Wark  Northumberland


In 1870-72, John Marius Wilson's Imperial Gazetteer of England and Wales described Wark like this:

WARK, or Werk, a hamlet, with a r. station, in Carham parish, Northumberland; on the river Tweed, and on the Tweedmouth and Kelso railway, 2½ miles W by S of Cornhill. The manor belonged to the De Roses, passed to the Greys, and belongs now to the Earl of Tankerville. W. Castle sustained eleven sieges by the Scots; was seven times taken; is alleged to have originated the noble order of the Garter, at a ball given by Edward III.; and is now represented by only ramparts and outworks. ...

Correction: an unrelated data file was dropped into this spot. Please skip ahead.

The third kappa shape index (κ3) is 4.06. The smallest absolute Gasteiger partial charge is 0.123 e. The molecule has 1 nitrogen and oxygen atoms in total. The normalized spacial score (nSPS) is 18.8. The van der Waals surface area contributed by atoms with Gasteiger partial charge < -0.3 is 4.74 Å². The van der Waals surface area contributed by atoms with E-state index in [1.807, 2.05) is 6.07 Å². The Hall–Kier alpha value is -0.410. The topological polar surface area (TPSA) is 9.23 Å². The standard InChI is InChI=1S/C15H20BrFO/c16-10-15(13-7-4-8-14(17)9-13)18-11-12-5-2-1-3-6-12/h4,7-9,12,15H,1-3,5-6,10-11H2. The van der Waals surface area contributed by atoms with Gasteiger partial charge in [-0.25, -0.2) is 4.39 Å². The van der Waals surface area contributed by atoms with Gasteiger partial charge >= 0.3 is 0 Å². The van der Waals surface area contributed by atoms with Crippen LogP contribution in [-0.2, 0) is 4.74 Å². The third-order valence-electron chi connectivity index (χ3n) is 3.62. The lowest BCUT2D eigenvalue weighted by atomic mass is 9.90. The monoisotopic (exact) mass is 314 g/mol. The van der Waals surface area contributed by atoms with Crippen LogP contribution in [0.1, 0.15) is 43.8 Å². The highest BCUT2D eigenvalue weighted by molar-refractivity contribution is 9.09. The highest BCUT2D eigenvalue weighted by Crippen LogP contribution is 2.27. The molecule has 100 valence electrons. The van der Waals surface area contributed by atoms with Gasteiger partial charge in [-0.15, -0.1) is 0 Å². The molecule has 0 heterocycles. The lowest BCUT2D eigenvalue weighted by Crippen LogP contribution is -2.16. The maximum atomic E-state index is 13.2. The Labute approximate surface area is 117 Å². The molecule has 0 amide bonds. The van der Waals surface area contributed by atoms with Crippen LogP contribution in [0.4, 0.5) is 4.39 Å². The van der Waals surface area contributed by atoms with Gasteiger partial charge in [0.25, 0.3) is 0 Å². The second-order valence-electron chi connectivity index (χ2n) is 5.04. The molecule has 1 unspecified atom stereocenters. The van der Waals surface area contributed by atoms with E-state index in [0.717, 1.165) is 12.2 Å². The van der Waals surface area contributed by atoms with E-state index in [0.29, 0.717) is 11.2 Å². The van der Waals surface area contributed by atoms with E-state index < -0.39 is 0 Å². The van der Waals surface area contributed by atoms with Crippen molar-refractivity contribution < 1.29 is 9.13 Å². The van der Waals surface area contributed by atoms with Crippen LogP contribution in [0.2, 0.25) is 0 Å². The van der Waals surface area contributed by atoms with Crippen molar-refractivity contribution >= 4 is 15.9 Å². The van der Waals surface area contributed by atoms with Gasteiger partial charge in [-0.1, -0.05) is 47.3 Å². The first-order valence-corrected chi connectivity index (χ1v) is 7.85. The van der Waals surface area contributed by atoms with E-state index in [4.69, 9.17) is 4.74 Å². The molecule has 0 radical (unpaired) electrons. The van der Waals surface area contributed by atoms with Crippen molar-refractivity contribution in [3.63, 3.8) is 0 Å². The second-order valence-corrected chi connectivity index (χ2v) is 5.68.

The ballad of the "Hermit of Warkworth" says-

All pale, extended on their shields,
And weltering in his gore,
Lord Percy's knights their bleeding friend
To Wark's fair castle bore.

Wark through time

Wark is now part of Berwick upon Tweed district. Click here for graphs and data of how Berwick upon Tweed has changed over two centuries. For statistics about Wark itself, go to Units and Statistics.

How to reference this page:

GB Historical GIS / University of Portsmouth, History of Wark, in Berwick upon Tweed and Northumberland | Map and description, A Vision of Britain through Time.


Date accessed: 18th January 2020

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